Although law enforcement is an effective way to manage speeds, it requires significant resources to ensure adequate spatial and temporal compliance. In some cases, alternative speed management methods may be necessary to deter drivers who travel faster than the posted speed limit. One such method is through the use of dynamic speed display signs (DSDSs) that help motorists self-enforce their speed. DSDSs measure the speed of approaching vehicles and communicate the speed to drivers on a digital display. The Pennsylvania Department of Transportation invested in several portable DSDSs and selected several locations to use them along two-lane, rural highway transition zones. Transition zones are longitudinal roadway sections that contain changes in the posted speed limit; they are commonly encountered in Pennsylvania where high-speed, two-lane highways pass through rural communities. The section of highway that passes through the rural community has a lower posted speed limit than the upstream, high-speed section of the highway. A before, during, and after observational study of free-flow vehicle operating speeds was undertaken at 12 transition zones to determine the effectiveness of DSDSs. The results of the analyses indicate that the DSDSs are effective in reducing free-flow passenger car operating speeds by an average of 6 mph (10 km/h) while in place and activated. However, the speed reductions observed while the DSDSs were in place faded after the devices were removed from the study sites.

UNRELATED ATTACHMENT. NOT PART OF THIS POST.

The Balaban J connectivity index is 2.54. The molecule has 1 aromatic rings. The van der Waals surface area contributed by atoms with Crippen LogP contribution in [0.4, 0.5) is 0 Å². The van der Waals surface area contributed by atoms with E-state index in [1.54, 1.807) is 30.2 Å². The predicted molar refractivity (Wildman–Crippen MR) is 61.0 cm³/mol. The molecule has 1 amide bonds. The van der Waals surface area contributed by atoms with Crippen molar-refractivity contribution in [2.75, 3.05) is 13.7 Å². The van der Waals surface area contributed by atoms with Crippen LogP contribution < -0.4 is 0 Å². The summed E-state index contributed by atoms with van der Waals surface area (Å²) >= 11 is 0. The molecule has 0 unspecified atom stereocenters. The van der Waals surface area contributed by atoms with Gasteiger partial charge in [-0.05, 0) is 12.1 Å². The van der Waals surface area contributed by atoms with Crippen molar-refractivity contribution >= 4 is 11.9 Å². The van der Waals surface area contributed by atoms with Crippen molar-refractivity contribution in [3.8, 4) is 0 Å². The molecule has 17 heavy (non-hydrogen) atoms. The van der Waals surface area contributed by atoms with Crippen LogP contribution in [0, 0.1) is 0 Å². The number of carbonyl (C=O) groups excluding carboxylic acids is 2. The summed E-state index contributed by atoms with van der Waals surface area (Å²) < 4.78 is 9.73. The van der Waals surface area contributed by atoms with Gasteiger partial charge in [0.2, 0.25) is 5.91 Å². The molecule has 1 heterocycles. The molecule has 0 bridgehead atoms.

All Science Journal Classification (ASJC) codes
- Civil and Structural Engineering
- Mechanical Engineering